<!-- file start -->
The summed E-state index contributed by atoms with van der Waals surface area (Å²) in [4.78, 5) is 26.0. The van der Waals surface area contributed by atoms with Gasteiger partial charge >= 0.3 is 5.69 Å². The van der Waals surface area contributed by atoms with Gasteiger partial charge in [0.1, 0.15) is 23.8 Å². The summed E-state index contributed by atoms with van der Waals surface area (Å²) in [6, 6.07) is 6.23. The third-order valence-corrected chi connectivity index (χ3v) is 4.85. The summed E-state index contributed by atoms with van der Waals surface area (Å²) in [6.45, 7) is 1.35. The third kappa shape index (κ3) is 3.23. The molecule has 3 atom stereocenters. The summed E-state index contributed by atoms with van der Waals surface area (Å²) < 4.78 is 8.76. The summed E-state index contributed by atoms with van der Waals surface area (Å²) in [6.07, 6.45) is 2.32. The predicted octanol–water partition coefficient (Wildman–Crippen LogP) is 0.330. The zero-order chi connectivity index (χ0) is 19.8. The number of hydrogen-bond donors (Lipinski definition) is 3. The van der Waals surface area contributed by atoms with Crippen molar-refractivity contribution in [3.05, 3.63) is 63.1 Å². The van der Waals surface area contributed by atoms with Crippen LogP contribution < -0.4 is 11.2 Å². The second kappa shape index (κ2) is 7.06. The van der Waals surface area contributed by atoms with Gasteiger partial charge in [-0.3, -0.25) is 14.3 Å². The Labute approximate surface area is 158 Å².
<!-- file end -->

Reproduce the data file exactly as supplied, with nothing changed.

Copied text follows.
The summed E-state index contributed by atoms with van der Waals surface area (Å²) in [4.78, 5) is 26.0. The van der Waals surface area contributed by atoms with Gasteiger partial charge >= 0.3 is 5.69 Å². The van der Waals surface area contributed by atoms with Gasteiger partial charge in [0.1, 0.15) is 23.8 Å². The summed E-state index contributed by atoms with van der Waals surface area (Å²) in [6, 6.07) is 6.23. The third-order valence-corrected chi connectivity index (χ3v) is 4.85. The summed E-state index contributed by atoms with van der Waals surface area (Å²) in [6.45, 7) is 1.35. The third kappa shape index (κ3) is 3.23. The molecule has 3 atom stereocenters. The summed E-state index contributed by atoms with van der Waals surface area (Å²) < 4.78 is 8.76. The summed E-state index contributed by atoms with van der Waals surface area (Å²) in [6.07, 6.45) is 2.32. The predicted octanol–water partition coefficient (Wildman–Crippen LogP) is 0.330. The zero-order chi connectivity index (χ0) is 19.8. The number of hydrogen-bond donors (Lipinski definition) is 3. The van der Waals surface area contributed by atoms with Crippen molar-refractivity contribution in [3.05, 3.63) is 63.1 Å². The van der Waals surface area contributed by atoms with Crippen LogP contribution < -0.4 is 11.2 Å². The second kappa shape index (κ2) is 7.06. The van der Waals surface area contributed by atoms with Gasteiger partial charge in [-0.3, -0.25) is 14.3 Å². The Labute approximate surface area is 158 Å².